Colombian Volcano Update - September 12, 2011
I write the Eruptions blog on Big Think. I've been mesmerized with volcanoes (and geology) all my life. It helps that part of my family comes from the shadow of Nevado del Ruiz in Colombia, where I could see first hand the deadly effects of volcanic eruptions. Since then, I've taken a bit of a winding path to become a volcanologist. I started as a history major at Williams College, almost went into radio, but ended up migrating to geology, including an undergraduate thesis on Vinalhaven Island, Maine. I followed this up by changing coast to get my Ph.D. from Oregon State University. Then I ran a MC-ICP-MS lab at University of Washington for a spell (and wrote for an indie rock website). I spent three years as a postdoctoral scholar at University of California - Davis studying the inner workings of magmatic systems. I am now an assistant professor at Denison University and have projects in New Zealand, Chile and Oregon.
I am fascinated by volcanoes, their eruptions and how those eruptions interact with the people who live around the volcanoes. I started this blog after getting frustrated with the news reports of volcanic eruptions. Most of them get the information wrong and/or are just sensationalistic. I will try to summarize eruptions as they occur, translate some of the volcanic processes that are happening and comment on the reports themselves.
And no matter what people tell you, I definitely do not have a cat named Tephra. (OK, I do).
You can find out more about my research by visiting my website. If you have any comments, questions or information, feel free to contact me at eruptionsblog at gmail dot com.
It has been awhile since I've talked about the volcanoes of Colombia - they've had a fairly quiet year, but that doesn't mean that nothing is going on. If you head over to the Colombian Survey, INGEOMINAS, you can find updates and statuses for all the major Colombian volcanoes. These include the well-known ones like Galeras and Ruiz, but also lesser known but no less interesting/hazardous like Huila or Machín. In fact, in the middle of the country is a stretch where four active volcanoes lie on a line that is only ~50 km long - Ruiz, Tolima, Santa Isabel and Machín.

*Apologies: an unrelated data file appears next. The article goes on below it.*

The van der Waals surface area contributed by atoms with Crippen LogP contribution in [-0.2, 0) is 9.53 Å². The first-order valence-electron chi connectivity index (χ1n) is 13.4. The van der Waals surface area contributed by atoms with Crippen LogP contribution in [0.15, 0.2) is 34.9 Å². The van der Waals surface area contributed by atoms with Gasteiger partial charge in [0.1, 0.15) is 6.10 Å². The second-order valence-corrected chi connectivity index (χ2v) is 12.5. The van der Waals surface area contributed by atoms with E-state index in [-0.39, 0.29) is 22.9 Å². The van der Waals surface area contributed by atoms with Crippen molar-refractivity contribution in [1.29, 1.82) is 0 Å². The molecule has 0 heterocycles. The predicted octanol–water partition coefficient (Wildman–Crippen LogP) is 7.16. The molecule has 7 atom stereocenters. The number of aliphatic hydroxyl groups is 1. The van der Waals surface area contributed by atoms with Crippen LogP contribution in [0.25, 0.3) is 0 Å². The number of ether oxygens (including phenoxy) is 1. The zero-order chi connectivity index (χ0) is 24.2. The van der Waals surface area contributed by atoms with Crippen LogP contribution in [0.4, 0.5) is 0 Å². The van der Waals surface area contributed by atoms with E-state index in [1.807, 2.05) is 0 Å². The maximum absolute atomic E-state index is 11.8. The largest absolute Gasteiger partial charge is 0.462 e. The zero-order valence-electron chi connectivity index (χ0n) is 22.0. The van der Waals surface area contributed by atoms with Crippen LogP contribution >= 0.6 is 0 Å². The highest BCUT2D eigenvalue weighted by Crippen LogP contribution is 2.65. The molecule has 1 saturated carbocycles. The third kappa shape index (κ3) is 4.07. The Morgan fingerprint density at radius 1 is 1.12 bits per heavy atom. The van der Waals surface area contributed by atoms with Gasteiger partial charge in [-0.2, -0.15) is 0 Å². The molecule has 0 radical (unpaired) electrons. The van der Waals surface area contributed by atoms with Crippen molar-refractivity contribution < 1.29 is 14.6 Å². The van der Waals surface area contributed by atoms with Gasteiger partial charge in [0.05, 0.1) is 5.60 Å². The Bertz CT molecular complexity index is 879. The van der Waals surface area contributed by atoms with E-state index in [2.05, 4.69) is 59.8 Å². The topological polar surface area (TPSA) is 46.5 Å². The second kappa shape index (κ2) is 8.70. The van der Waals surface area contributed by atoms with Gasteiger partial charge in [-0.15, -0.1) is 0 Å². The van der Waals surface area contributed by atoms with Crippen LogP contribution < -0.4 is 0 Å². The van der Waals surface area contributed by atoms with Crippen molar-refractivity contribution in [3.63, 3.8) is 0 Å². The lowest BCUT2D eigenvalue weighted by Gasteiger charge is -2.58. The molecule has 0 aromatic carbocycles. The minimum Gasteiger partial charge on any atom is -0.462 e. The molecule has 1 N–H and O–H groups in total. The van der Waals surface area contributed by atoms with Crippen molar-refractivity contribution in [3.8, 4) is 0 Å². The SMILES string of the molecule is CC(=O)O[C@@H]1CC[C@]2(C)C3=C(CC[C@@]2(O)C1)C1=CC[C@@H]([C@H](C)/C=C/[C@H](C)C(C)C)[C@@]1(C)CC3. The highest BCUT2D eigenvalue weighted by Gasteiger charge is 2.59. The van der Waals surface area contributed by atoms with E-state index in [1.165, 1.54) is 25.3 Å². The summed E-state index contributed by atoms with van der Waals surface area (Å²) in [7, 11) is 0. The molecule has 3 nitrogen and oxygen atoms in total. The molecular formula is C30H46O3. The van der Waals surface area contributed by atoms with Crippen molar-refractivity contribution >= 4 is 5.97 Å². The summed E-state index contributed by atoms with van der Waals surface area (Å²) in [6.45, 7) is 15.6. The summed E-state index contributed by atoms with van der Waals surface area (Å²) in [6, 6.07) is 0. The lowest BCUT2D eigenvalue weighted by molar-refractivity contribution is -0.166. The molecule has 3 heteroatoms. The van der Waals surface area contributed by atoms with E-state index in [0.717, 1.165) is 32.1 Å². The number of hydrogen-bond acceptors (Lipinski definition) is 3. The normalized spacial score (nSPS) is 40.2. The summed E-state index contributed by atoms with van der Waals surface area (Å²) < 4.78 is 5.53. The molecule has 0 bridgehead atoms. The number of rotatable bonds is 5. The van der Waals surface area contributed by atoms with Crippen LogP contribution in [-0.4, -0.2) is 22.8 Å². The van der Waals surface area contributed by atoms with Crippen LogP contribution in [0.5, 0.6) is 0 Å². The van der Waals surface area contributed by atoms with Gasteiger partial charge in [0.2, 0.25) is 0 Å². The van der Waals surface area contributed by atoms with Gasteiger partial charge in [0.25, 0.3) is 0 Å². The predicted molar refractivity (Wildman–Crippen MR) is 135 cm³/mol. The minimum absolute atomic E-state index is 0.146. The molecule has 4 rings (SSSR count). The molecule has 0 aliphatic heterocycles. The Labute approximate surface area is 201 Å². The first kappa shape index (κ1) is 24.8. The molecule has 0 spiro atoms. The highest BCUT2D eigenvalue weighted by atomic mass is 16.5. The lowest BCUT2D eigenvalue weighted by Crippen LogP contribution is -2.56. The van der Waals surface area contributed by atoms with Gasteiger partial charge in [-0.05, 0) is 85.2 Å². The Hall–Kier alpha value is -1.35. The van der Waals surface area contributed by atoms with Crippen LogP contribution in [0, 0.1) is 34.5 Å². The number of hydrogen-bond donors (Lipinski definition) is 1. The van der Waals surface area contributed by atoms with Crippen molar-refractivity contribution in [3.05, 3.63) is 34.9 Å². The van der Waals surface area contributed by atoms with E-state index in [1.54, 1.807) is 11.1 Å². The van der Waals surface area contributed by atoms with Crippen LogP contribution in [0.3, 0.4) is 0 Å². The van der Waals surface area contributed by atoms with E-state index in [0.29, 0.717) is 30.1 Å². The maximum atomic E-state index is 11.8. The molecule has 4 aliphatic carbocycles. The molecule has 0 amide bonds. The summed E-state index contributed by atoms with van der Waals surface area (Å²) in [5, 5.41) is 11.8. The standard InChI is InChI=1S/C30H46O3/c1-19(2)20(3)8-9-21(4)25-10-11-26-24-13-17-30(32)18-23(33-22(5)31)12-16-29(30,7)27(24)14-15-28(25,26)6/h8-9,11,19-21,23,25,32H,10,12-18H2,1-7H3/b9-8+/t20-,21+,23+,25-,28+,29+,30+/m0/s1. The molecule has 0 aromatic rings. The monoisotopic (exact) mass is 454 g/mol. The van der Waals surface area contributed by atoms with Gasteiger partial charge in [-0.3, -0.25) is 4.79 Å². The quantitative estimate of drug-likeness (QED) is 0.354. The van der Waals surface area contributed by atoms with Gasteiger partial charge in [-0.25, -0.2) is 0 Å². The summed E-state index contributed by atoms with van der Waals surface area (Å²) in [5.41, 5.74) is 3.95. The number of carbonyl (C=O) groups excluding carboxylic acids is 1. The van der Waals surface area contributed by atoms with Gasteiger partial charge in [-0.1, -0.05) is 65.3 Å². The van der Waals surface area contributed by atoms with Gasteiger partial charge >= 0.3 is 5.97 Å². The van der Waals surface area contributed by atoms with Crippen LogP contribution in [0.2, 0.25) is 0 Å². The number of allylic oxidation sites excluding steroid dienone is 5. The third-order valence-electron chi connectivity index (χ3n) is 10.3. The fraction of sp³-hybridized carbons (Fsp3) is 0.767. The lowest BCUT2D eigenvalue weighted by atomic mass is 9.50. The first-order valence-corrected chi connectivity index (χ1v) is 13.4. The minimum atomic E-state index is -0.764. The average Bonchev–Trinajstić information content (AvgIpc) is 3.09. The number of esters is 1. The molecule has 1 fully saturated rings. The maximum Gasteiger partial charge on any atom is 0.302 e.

It has been almost 20 years since there has been any volcanic activity in these stretch of four volcanoes, but two are on yellow alert after signs that that dry spell of activity may be coming to an end soon. Ruiz and Machin are both on elevated alert status, but Machín is the more interesting of the two as it has likely been almost 900 years since it last erupted. The volcano is a dome complex that has produced pyroclastic flows and mudflows sourced from explosive eruptions, some of which traveled over 40 km from the domes in the ancestral caldera. There has been an increase in seismic activity - 139 earthquakes in August alone - under Machín for the past year or so (check out the webicorder), thus necessitating the increased alert status, but little else has changed. These earthquakes have been at two depths, from 1-5 km and 5-14 km below and to the southeast of the main domes. This potential activity has real ramifications in the region around Machín, such as decisions on where to build schools.
Undated image of Nevado del Ruiz, Colombia.
Over at the more famous Nevado del Ruiz (see above), seismicity has increased dramatically over the course of 2011 (the 20 year anniversary since its last eruption). During the month of August alone, almost 400 likely volcanically-related earthquakes occurred at Ruiz. Sulfur dioxide measurements are listed as "moderate" but no signs of deformation have occurred at the volcano. All that shaking means that Ruiz is also on yellow alert status, suggesting that an eruption might be in the cards. There are no webcams that I have found for Ruiz, but you can see the live webicorder traces.
These two volcanoes are located close to populated areas - Manizalez and Pereira (my mother's hometown) for Ruiz and Ibague for Machín, so they will be closely watched by INGEOMINAS for the slightest change in their activity. You can check out the hazard map for Ruiz and Machín to see where the likely damage will be done if either volcano decides to erupt again.
Top left: The forested slopes of Cerro Machín. Image from INGEOMINAS.
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